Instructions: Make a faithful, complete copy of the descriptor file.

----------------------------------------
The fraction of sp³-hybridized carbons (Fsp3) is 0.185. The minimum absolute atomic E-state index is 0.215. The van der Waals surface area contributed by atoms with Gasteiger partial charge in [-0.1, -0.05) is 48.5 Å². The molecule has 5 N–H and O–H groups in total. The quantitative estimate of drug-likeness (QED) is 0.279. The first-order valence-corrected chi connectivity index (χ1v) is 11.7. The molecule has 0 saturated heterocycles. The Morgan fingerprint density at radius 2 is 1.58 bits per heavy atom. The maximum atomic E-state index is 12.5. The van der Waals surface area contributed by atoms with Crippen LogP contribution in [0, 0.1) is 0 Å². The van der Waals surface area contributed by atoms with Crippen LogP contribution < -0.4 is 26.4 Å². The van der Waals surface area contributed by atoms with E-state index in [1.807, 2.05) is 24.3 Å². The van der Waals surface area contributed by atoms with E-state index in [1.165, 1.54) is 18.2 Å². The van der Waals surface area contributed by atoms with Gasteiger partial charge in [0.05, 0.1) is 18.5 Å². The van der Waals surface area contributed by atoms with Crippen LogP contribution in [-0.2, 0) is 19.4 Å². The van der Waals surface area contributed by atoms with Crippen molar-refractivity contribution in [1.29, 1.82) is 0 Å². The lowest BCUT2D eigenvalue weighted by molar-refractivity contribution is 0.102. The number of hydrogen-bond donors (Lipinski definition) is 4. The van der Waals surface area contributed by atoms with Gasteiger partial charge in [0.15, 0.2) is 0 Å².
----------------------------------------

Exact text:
The fraction of sp³-hybridized carbons (Fsp3) is 0.185. The minimum absolute atomic E-state index is 0.215. The van der Waals surface area contributed by atoms with Gasteiger partial charge in [-0.1, -0.05) is 48.5 Å². The molecule has 5 N–H and O–H groups in total. The quantitative estimate of drug-likeness (QED) is 0.279. The first-order valence-corrected chi connectivity index (χ1v) is 11.7. The molecule has 0 saturated heterocycles. The Morgan fingerprint density at radius 2 is 1.58 bits per heavy atom. The maximum atomic E-state index is 12.5. The van der Waals surface area contributed by atoms with Crippen LogP contribution in [0, 0.1) is 0 Å². The van der Waals surface area contributed by atoms with Crippen LogP contribution < -0.4 is 26.4 Å². The van der Waals surface area contributed by atoms with E-state index in [1.807, 2.05) is 24.3 Å². The van der Waals surface area contributed by atoms with E-state index in [1.165, 1.54) is 18.2 Å². The van der Waals surface area contributed by atoms with Gasteiger partial charge in [0.05, 0.1) is 18.5 Å². The van der Waals surface area contributed by atoms with Crippen LogP contribution in [-0.2, 0) is 19.4 Å². The van der Waals surface area contributed by atoms with Crippen molar-refractivity contribution in [1.29, 1.82) is 0 Å². The lowest BCUT2D eigenvalue weighted by molar-refractivity contribution is 0.102. The number of hydrogen-bond donors (Lipinski definition) is 4. The van der Waals surface area contributed by atoms with Gasteiger partial charge in [0.15, 0.2) is 0 Å².